1.- Conservation reveals Wellington Collection work was painted by Titian's Workshop

2.- New dinosaur discovered after lying misidentified in university's vaults for over 30 years

3.- Unseen Texas Chainsaw Massacre outtakes and stills sold for a combined $26,880

4.- National gallery reveals conserved Italian altarpiece by Giovanni Martini da Udine

5.- London's Tate Modern evacuated after child falls, teen arrested

6.- Bavarian State Minister of the Arts restitutes nine works of art

7.- Boy thrown from London's Tate Modern is French tourist visiting UK

8.- Child thrown from London gallery has broken spine, legs and arm

9.- £10 million Turner masterpiece may leave British shores

10.- Tourists banned from sitting on Rome's Spanish Steps



Museums, Exhibits, Artists, Milestones, Digital Art, Architecture, Photography,
Photographers, Special Photos, Special Reports, Featured Stories, Auctions, Art Fairs,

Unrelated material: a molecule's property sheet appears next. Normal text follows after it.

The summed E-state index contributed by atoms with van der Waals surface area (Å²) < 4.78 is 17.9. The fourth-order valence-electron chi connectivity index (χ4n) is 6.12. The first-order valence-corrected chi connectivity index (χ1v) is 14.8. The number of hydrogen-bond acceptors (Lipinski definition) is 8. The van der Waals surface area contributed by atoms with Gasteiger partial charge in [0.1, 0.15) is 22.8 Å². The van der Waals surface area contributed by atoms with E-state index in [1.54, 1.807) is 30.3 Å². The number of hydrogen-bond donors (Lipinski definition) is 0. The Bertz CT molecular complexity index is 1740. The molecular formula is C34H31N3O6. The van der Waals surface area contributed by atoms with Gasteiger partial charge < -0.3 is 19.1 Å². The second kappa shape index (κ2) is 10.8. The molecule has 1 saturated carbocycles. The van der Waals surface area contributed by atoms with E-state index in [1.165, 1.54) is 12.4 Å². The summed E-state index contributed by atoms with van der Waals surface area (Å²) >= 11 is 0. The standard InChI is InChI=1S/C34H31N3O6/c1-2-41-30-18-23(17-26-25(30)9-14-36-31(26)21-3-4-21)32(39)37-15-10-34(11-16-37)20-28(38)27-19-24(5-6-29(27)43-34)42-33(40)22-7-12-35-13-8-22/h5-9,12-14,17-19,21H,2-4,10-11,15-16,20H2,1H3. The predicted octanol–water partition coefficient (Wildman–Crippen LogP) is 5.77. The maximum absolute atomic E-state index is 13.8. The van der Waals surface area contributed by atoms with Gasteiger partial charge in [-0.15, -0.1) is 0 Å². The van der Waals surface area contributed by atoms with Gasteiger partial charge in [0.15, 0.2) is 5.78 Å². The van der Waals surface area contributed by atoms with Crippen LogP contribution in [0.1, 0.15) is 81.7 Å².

Anecdotes, Art Quiz, Education, Mythology, 3D Images, Last Week, .

 



Founder:
Ignacio Villarreal
(1941 - 2019)
Editor & Publisher: Jose Villarreal
Art Director: Juan José Sepúlveda Ramírez

Royalville Communications, Inc
produces:

ignaciovillarreal.org avemariasound.org juncodelavega.com facundocabral-elfinal.org
Founder's Site. The most varied versions
of this beautiful prayer.
Hommage
to a Mexican poet.
Hommage
       

The First Art Newspaper on the Net. The Best Versions Of Ave Maria Song Junco de la Vega Site Ignacio Villarreal Site
Tell a Friend
Dear User, please complete the form below in order to recommend the Artdaily newsletter to someone you know.
Please complete all fields marked *.
Sending Mail
Sending Successful